BioMar ties up loose ends in Chile with factory buy-out

By Jane Byrne contact

- Last updated on GMT

© GettyImages
© GettyImages

Related tags: Chile, Salmon, tilapia, trout, starter feed

Danish fish feed maker, BioMar, has acquired the 50% remaining shares in the Chilean factory, APSA, ending what is said was over 10 years of successful collaboration with salmon, trout and tilapia producer, AquaChile, in the operation of that facility.

When BioMar acquired Provimi Aqua in 2007, the APSA factory joint venture was part of the deal. Since then BioMar Chile has been producing feed to AquaChile and to various other customers through that JV.

AquaChile was bought by Agrosuper last year. BioMar said the new owners have facilitated a friendly and smooth negotiation to get this deal done. The acquisition is subject to approval from regulatory bodies. 

BioMar said this facility investment, to the tune of US$17m, will give it greater manufacturing flexibility, enabling it to better supply the broader customer base and upgrade the factory.

In terms of current output of the APSA factory, BioMar CEO, Carlos Diaz, currently in Chile, told us it has 120,000 tons installed capacity but with potential to at least double that production with another line. “The plant is designed for that. It is a state of the art [factory] with modern technology, which could allow us to plan future expansions easily when the market demands it.”

“It is mainly producing grower feed products [right now], with a particular emphasis on the production of high performing energy dense feeds.”

The in-built flexibility in the design of the plant, however, would allow BioMar to eventually produce almost all of its range of products there, he said.

Chilean market

In terms of both the challenges and the prospects in the Chilean market, the CEO said BioMar sees more opportunities than threats.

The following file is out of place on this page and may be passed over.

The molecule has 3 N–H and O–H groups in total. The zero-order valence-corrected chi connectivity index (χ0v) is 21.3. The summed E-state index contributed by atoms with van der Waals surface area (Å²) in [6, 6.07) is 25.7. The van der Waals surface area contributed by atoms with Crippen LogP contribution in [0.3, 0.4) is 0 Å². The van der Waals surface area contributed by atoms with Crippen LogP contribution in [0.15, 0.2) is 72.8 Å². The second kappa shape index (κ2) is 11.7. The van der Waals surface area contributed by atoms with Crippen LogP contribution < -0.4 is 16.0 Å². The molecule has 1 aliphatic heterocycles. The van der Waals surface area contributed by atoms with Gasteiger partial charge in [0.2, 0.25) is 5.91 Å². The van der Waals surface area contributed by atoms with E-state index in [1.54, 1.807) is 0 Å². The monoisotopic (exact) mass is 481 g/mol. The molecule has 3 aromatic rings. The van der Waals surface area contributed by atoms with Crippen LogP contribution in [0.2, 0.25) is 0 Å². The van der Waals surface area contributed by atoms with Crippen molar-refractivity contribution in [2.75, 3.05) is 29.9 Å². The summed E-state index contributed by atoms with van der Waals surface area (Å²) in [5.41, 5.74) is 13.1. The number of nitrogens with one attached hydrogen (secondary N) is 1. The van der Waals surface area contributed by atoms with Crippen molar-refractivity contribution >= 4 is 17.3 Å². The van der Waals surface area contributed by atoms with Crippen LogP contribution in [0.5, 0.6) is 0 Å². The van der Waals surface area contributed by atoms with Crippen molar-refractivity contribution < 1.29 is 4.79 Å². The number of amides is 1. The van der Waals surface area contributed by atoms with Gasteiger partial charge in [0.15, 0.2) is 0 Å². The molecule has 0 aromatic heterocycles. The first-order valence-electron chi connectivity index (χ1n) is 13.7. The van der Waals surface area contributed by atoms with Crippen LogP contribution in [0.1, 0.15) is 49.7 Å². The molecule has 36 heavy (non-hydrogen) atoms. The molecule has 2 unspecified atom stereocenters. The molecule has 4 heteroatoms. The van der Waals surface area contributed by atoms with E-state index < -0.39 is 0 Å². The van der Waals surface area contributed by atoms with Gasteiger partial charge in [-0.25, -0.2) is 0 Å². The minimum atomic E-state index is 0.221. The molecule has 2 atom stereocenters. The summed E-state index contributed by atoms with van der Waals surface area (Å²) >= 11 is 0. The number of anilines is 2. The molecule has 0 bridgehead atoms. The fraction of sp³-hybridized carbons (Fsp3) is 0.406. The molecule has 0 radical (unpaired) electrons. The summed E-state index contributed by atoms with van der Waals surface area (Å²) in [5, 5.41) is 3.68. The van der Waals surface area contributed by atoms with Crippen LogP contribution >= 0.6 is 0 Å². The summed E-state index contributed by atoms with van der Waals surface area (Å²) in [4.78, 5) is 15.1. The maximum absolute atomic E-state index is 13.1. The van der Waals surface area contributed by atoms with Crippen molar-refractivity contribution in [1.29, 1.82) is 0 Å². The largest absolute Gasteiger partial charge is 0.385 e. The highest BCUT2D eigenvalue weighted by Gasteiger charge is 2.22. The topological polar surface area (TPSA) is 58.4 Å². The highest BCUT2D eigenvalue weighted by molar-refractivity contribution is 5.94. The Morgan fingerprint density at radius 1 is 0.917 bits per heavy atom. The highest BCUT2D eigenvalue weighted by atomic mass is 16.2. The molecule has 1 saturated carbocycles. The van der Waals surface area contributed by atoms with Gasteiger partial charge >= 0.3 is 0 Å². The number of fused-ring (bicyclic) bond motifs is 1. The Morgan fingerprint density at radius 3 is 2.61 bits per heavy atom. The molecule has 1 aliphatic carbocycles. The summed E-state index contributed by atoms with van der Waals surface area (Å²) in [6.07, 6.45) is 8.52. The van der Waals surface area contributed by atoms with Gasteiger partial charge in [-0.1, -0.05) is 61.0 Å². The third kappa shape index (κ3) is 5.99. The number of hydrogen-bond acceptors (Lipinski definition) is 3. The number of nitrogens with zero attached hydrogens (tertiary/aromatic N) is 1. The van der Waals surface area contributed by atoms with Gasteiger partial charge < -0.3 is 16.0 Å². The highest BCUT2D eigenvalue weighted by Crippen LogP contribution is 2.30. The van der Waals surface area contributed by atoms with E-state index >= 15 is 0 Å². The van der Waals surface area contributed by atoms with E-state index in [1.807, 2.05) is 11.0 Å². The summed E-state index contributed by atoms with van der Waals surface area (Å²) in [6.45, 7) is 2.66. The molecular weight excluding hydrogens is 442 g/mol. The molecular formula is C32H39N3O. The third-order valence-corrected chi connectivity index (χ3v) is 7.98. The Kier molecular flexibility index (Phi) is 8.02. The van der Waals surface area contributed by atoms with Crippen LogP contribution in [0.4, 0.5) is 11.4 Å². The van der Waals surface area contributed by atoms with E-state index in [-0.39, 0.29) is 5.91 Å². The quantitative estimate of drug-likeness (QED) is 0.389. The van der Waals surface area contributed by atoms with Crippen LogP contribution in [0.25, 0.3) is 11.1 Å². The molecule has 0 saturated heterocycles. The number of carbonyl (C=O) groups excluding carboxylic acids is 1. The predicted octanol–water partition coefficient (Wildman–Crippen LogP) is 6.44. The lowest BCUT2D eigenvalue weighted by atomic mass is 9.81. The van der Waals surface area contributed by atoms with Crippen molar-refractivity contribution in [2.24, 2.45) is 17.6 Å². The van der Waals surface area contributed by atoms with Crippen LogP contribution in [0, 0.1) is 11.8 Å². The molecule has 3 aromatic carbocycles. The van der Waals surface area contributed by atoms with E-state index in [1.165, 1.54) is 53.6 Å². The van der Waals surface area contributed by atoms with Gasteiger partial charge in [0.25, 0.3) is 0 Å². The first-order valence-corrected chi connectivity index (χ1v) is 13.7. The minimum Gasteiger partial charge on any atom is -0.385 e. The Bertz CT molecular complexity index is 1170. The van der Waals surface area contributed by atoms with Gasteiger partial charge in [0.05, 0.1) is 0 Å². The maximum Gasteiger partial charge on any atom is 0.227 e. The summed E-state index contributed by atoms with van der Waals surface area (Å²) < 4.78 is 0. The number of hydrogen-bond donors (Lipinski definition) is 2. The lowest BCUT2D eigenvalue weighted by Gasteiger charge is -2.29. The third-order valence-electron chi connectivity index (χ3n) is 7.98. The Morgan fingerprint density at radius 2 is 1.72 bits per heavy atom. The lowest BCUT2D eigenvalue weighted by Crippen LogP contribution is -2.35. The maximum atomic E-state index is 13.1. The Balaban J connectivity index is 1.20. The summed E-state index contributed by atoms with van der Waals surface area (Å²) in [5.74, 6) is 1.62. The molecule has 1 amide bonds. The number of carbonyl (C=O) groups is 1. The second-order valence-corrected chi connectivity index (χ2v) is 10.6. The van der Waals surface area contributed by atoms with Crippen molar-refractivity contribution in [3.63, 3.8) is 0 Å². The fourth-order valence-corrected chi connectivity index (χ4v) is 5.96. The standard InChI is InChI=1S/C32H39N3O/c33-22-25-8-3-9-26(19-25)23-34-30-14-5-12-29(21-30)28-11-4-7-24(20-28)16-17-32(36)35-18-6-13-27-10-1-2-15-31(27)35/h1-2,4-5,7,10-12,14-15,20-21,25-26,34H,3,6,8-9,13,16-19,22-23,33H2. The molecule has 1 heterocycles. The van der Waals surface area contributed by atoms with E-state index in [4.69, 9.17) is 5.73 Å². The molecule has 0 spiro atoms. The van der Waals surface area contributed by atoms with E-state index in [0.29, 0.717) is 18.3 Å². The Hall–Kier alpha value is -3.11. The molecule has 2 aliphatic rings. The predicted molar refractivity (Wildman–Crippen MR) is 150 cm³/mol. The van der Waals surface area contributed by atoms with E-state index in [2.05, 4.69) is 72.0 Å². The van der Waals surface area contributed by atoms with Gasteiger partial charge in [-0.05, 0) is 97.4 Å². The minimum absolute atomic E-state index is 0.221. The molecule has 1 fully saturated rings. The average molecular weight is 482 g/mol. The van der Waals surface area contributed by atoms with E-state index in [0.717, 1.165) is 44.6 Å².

“Chilean farmers are performing better day by day, increasing harvesting weight, decreasing mortalities, and, in general, [operating with] better management and sanitary conditions.

“We see much more sustainable if, maybe, more moderate [growth] because of regulations, in this market, which allows for greater predictability.”

Salmon from Chile is proving very popular in many countries right now, and that trend can be sustained through ongoing marketing campaigns, and more cost-efficient production, said Diaz.

“The future [of the Chilean salmon market] looks promising.”

The industry, evidently, needs to continue to be aware of environmental impact of production and to ensure high quality sanitary conditions, he added.

There is a huge consolidation trend underway in the Chilean salmon sector. Last summer saw AquChile, before it was acquired by Agrosuper, purchase Salmones Magallanes, while Agrosuper’s salmon farming unit, Los Fiordos bought Friosur. Agrosuper’s takeover of AquaChile created the second largest salmon farming entity in the world, after Norway’s Marine Harvest.

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